ReSharper DevGuide

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Path references

ReSharper supports path references, which are references that target file system paths. They implement IPathReference or IFileReference, which both inherit from IReference and typically apply to a substring within a string literal. Hitting Ctrl+Click on a path reference will navigate to that file or folder, and renaming a path (as long as it’s part of the Visual Studio project) will be reflected in the string associated with the reference.

Path references are also “qualified” references. That is, the reference has a qualifier, which is the previous part of the path. The value of these qualifiers are available via the IQualifiableReferenceBase and IReferenceWithQualifier interfaces, which inherit from IReference and are implemented by the path reference. The qualifiers themselves implement IQualifier, and are used during when the reference is resolved. (Note that qualified references are not necessarily file path references. For example, ASP.NET support has data binding references where each segment of the reference uses the previous segment’s reference as a qualifier.)

Creating path references

There are several helper classes for creating file and folder references, depending on the language of the underlying document. The PathReferenceUtil.CreatePathReferences static method will parse a path string and generate references for the folder and file segments.

public static IPathReference[] CreatePathReferences<TOwner,TToken>( TOwner owner, TToken token, IQualifier baseQualifier, Func<TOwner, IQualifier, TToken, TreeTextRange, IPathReference> createFolderReferenceDelegate, Func<TOwner, IQualifier, TToken, TreeTextRange, IPathReference> createFileReferenceDelegate, Func<TToken, string> getStringValueDelegate, Func<TToken, int> getValueStartOffset ) where TOwner : ITreeNode where TToken : class, ITreeNode { // ... }

The parameters are as follows:

  • owner and token are two ITreeNode instances that represent the owner of the references, and the token that contains the path. These are not necessarily the same tree node. For example, an HTML attribute would own the references, but it’s the string literal token part of the attribute that is used to get the path string.
  • baseQualifier represents the part of the path that this current path is relative to. It might be a root part of the path, or an implied reference. (e.g. ~ in a web site implies the root of the project, and the string path is relative to the root of the project)
  • createFolderReferenceDelegate and createFileReferenceDelegate are two functions that are called to create a folder and file reference, respectively. The parameters to these functions are:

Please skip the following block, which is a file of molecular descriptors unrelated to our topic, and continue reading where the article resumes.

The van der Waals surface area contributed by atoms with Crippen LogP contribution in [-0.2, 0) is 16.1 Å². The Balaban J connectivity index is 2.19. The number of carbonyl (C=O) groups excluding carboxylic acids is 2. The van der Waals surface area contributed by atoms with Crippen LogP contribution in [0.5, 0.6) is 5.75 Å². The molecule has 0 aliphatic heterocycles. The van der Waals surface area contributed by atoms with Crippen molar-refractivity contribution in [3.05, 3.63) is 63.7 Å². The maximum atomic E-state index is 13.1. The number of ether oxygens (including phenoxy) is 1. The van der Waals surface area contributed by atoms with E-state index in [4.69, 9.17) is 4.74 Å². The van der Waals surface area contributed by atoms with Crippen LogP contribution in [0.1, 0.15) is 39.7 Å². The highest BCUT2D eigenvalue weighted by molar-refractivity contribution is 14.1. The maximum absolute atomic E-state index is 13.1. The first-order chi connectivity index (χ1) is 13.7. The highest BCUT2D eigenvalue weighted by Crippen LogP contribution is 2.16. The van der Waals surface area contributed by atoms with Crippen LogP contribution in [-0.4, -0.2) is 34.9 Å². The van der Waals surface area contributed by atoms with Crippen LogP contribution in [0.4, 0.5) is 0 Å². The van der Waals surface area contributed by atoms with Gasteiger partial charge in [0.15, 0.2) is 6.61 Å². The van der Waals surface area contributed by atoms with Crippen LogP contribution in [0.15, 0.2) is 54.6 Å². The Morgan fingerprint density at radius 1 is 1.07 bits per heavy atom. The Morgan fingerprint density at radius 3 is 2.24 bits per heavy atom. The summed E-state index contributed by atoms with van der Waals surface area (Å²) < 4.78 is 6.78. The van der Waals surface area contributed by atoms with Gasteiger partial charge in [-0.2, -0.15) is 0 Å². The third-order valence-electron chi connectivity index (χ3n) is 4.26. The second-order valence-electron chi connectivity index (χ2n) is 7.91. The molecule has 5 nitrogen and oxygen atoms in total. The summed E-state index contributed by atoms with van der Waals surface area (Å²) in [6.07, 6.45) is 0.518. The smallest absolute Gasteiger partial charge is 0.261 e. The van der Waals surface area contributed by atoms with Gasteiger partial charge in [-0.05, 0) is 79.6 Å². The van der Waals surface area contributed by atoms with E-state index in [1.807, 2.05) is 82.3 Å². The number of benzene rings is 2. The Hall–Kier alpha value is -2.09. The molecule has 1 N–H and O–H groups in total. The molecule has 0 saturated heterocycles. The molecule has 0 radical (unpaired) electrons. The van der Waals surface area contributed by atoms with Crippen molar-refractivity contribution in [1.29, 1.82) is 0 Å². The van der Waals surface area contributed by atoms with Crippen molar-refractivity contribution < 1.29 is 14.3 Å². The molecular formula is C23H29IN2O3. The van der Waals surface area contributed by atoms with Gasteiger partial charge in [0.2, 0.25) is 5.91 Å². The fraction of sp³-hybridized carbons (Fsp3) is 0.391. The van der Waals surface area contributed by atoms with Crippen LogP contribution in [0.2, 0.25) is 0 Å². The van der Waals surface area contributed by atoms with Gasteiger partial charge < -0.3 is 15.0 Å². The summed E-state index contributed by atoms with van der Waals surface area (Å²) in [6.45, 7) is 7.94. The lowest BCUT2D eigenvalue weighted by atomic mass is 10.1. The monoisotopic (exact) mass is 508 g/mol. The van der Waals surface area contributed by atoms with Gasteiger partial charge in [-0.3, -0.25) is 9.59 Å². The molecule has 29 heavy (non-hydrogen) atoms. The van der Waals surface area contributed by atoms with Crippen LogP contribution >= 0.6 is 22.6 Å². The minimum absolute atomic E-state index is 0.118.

• the ITreeNode that will own the references
    • the qualifier of this path segment
    • the token that provides the string
    • the TreeTextRange of the path segment inside the token, relative to the start of the PSI tree, not the token.

    The functions should create an instance of IPathReference, or return null. If the reference also implements IQualifier, it is passed to the creation function as the qualifier for the next path segment.

  • getStringValueDelegate and getValueStartOffset are used to get the string value of the whole path to parse from the token, and the start offset within the token of the path.

The CreatePathReferences method will first try to parse the path as a URI. If it is a valid, absolute URI, the path references are retrieved by iterating through all IUriPathResolver solution components until one returns a non-null value. The list of components are in an arbitrary order, and ReSharper only provides a single implementation - SdkReferenceContentFilePathResolver, which looks for ms-appx:// Windows Store App SDK references. It will create a reference for the first path segment, then call back into PathReferenceUtil.CreatePathReferences method to parse the rest of the path, passing the first path segment’s reference as the base qualifier. If no IUriPathResolver components handle the URI, no references are created for it.

Assuming the path isn’t a valid, absolute URI, it is then split into path segments based on the directory char separators \ and /. All segments apart from the last are passed to createFolderReferenceDelegate. If the delegate creates a reference, it is checked for IQualifier and used as the qualifier for the next path segment. The delegate can also return null, in which case, no reference is created for this path segment. The first path segment receives the baseQualifier parameter, unless it matches the ~ string, in which case the qualifier is set to null.

The last path segment is passed to createFileReferenceDelegate, unless it matches ~, . or .. in which case it’s assumed to be a folder, and is passed to createFolderReferenceDelegate.

HTML and HTML-like languages

The HtmlPathReferenceUtil provides wrapper methods for PathReferenceUtil.CreatePathReferences for HTML and HTML-like languages (ASPX, Razor, etc.). The CreatePathReferences method is a simple pass through, but the CreatePathAndIdReferences method will use PathReferenceUtil.CreatePathReferences to create the file and folder references, and create an additional reference for the #-fragment of the URL, pointing to a HTML element based on its ID.

The HTML languages also provide their own implementations of the reference classes, with individual knowledge of the language they are supporting. They all derive from PathReferenceBase or HtmlFileReference or HtmlFolderReference.

If you’re not working with HTML or HTML-like languages, and PathReferenceBase isn’t appropriate to derive from, you can derive from QualifiableReferenceWithinElement to provide a base implementation of IReferenceWithQualifier.

Last modified: 10 July 2017